A historic piece of legislation that is set to become low this week, empowering Medicare to negotiate prescription drug prices, among its other measures, is unlikely to cause a significant impact on the pharma industry, Bank of America and UBS argue.
On Friday, the House of Representatives voted 220 to 207 along party lines to pass the Inflation Reduction Act, which had cleared the Senate days ago after a marathon 27-hour session.
"Today, the American people won. Special interests lost," President Joe Biden said of the legislation, which also includes measures to fight climate change and cut domestic greenhouse gas emissions.
As Biden expects to sign the legislation into law this week, Wall Street and industry experts offered mixed views on one of its key provisions, which will bring negotiating power to Medicare for the first time ever.
The bill permits Health and Human Services Secretary to negotiate prices for Part B and Part D drugs covered under Medicare, the government insurance program for senior citizens and people with disabilities.
While the bill addresses 64M Americans enrolled in the federal program, it excludes the private insurance market: More than 150M Americans and their families have commercial coverage through employers, and over 14.5M have Affordable Care Act policies.
Under the legislation, the pricing negotiations will be implemented across four stages over several years. The first set of talks is expected to impact the prices of 10 Medicare Part D drugs in 2026.
Potential targets for negotiations
According to Andrew Mulcahy, an expert on prescription drug prices at the RAND Corporation, the bill permits HHS to negotiate prices for drugs that lead to the largest expenditure in Medicare Parts B and D and for those marketed for years without generic or other competitors.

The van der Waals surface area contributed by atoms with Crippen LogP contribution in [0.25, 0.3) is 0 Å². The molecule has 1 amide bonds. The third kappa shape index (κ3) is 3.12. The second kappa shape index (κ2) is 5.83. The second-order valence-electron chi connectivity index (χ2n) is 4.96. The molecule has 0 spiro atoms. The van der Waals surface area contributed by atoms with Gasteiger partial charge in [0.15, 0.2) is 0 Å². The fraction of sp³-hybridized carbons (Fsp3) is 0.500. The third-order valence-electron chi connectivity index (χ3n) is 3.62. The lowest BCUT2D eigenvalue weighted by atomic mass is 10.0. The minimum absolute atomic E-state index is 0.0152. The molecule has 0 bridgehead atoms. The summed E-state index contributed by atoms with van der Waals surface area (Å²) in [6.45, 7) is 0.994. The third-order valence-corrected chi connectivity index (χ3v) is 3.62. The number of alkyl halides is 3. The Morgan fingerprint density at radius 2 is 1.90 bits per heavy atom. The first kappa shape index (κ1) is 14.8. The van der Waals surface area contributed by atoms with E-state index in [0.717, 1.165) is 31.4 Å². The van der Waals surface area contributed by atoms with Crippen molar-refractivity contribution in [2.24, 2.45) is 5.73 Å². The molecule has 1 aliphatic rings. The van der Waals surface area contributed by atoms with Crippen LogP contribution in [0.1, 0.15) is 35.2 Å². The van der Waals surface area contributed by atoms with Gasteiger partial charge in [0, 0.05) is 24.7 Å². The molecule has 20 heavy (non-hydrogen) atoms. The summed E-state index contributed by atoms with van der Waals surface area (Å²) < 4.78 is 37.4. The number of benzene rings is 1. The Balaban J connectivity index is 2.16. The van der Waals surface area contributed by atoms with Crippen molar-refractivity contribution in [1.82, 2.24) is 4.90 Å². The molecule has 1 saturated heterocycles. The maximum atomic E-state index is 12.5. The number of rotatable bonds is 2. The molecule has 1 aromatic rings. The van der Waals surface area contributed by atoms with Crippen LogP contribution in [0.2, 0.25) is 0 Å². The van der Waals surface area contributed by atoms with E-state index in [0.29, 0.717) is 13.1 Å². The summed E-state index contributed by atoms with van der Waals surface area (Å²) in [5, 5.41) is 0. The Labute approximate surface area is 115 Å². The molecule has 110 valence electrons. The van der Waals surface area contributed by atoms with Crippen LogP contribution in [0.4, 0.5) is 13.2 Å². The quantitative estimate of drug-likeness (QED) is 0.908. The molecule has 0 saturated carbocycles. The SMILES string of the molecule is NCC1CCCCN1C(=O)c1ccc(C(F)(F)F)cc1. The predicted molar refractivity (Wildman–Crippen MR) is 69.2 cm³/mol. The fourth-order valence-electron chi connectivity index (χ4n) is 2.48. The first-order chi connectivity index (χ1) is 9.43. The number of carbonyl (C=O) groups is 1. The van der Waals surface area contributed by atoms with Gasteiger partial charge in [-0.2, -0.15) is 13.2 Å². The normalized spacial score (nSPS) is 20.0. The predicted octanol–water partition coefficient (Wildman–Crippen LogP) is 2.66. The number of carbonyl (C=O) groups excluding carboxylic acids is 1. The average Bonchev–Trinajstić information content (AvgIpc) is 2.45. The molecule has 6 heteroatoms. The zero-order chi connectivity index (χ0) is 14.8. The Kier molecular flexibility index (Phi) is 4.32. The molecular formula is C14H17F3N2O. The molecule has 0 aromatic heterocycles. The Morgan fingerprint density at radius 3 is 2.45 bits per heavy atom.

Based on Medicare spending in 2020, Bank of America highlighted a set of potential Medicare D drugs that could be subject to pricing negotiations. The list includes blood thinners Eliquis and Xarelto which added $6.5B and $2.4B in 2021 for manufacturers Bristol Myers (NYSE:BMY) and Johson & Johnson (JNJ) in the U.S. with ~18% YoY and ~4% YoY growth, respectively.
According to BofA analysts, Merck's (MRK) anti-diabetic medication Januvia and AbbVie (ABBV) blood cancer therapy Imbruvica will also be subject to Medicare negotiations when the bill takes effect in four years.
Under the Medicare Part B program, BofA projects Merck's (MRK) cancer medication Keytruda, Regeneron's (REGN) eye disease therapy Eylea, and Amgen's (AMGN) osteoporosis injection Prolia would also be candidates for pricing negotiations. Immune therapies Opdivo and Rituxan, marketed by Bristol Myers' (BMY) and Roche's (OTCQX:RHHBY) (OTCQX:RHHBF), respectively, are also included in the list.
Impact on industry
While it is hard to predict which drugs Medicare will target, BofA estimates that negotiations will lead to a 25% price reduction for the 25 drugs the program spends the most in 2026 and beyond. The firm does not expect the bill to cause a significant impact on industry growth.
Meanwhile, noting the limited scope of the provisions, UBS argues that Medicare negotiations under the bill are unlikely to be the worst-case scenario for the industry.
"We think the ultimate passage of the current drug pricing reforms represents a clarifying event in terms of future industry earnings, removing the risk of more onerous drug pricing that has weighed on biopharma valuations since the drug pricing issue first rose to political prominence in 2015," the analysts wrote in a research note this week.
However, the industry lobby group PhRMA disagrees. Issuing a statement on Friday after the House passed the legislation, President and CEO of PhRMA Stephen Ubl remarked: "After many months of legislative wrangling, we are left with a partisan, government price setting bill that will lead to fewer cures and treatments and doesn't do nearly enough to make medicines more affordable for most Americans."
Read: Seeking Alpha contributor High Yield Investor discusses the essential elements of the 'Inflation Reduction Act that investors should know.